Our investigations and hearings into serious concerns are a vital part of the public protection framework we operate, but our performance in this area is often hampered by restrictive and outdated legislation. In the absence of immediate regulatory reform, we are looking to how we can make improvements within the current framework to build capacity and improve timeliness.
The time it takes to complete a fitness to practise investigation is an issue often raised with us. We agree that completing cases takes too long, creating uncertainty for all involved. Reducing case turnaround times without regulatory reform means taking a very close look at how we manage fitness to practise cases, and making improvements where and when we can.
Shifting to remote hearings due to the pandemic
Continuing to progress cases and operate our fitness to practise service during the coronavirus pandemic has meant holding almost all of our hearings remotely. Initially, we were left no choice but to postpone most of our hearings because of the threat of the pandemic. We were then able to quickly move to remote hearings for interim order cases and reviews, ensuring we continued to fulfil our purpose of protecting the public and patients.
By the summer of 2020, we were able to recommence our substantive hearings, albeit remotely using online meeting technology. We also started to consider how decisions would be taken when a request was made to hold a hearing in person.
Updating and modernising our preliminary meeting guidance
Preliminary meetings provide an opportunity for parties to seek further directions on a case in advance of a hearing. We identified the need to update our preliminary meeting guidance last year for a couple of reasons.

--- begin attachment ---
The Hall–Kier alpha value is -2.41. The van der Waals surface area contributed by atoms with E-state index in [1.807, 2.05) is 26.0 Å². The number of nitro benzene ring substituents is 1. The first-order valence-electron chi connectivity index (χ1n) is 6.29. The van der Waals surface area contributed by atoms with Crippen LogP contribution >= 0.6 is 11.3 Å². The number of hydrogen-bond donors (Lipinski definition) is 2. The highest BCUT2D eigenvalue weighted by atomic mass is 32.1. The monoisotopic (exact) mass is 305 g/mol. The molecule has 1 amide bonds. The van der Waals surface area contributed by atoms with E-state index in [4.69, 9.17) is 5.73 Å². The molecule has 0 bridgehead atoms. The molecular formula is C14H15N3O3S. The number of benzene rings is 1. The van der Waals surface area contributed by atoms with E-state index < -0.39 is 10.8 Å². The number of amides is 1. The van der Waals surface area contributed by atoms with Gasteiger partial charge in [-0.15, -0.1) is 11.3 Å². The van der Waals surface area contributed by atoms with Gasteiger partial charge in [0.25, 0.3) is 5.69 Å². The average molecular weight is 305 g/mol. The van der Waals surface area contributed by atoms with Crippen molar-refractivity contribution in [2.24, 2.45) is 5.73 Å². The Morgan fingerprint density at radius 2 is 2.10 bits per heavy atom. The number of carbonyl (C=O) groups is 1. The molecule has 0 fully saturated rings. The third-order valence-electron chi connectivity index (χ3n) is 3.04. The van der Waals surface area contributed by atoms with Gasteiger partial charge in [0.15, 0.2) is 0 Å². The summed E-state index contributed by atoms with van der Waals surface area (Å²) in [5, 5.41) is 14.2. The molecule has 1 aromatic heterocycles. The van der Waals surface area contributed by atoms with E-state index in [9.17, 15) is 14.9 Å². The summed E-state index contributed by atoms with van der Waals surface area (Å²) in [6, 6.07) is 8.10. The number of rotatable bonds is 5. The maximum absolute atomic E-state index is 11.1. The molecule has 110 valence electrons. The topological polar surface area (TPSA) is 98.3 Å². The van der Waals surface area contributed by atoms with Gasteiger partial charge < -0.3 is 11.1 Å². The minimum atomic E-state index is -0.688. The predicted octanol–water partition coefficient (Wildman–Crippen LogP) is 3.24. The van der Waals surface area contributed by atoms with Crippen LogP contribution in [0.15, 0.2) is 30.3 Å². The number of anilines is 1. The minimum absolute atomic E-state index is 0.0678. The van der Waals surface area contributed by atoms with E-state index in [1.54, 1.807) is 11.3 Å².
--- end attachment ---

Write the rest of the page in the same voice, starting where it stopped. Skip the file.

The first was to ensure preliminary meetings are used as an effective case management tool by our practice committees. Effective use of preliminary meetings means using them to narrow, refine, or resolve issues ahead of a full hearing. Changes made in support of effective case management include clarifying powers to give directions, enabling more effective use of the legal adviser on disputed issues on the admissibility of evidence, and clarifying the process and practice for requesting and listing a preliminary meeting.
The second reason was the ongoing need to hold all or most of our hearings remotely due to the ongoing COVID-19 pandemic. Practice committees needed guidance on the process and considerations for deciding the format of a hearing, whether it would be held remotely, in person, or a hybrid of the two, where parts of the hearing are held with all parties in person, and other parts remotely.
We publicly consulted on the changes made to the preliminary meeting guidance at the beginning of last year. Thank you to all those who provided views, particularly those representing dental professionals. We have now published the outcome of the consultation
, and the updated Preliminary Meeting Guidance
The changes made will support improved case management and timeliness.
Hearings will be held remotely, with flexibility for it to be held in person
It is important for us to protect our staff and those participating in hearings. We have had to adjourn a case due to COVID-19 infection, which meant staff were not available for other hearings. We have learned a lot since starting remote hearings, and there have been benefits which we are keen to hold onto, but there is more for us to learn before consulting on any permanent change. Our experience of managing remote hearings so far has told us: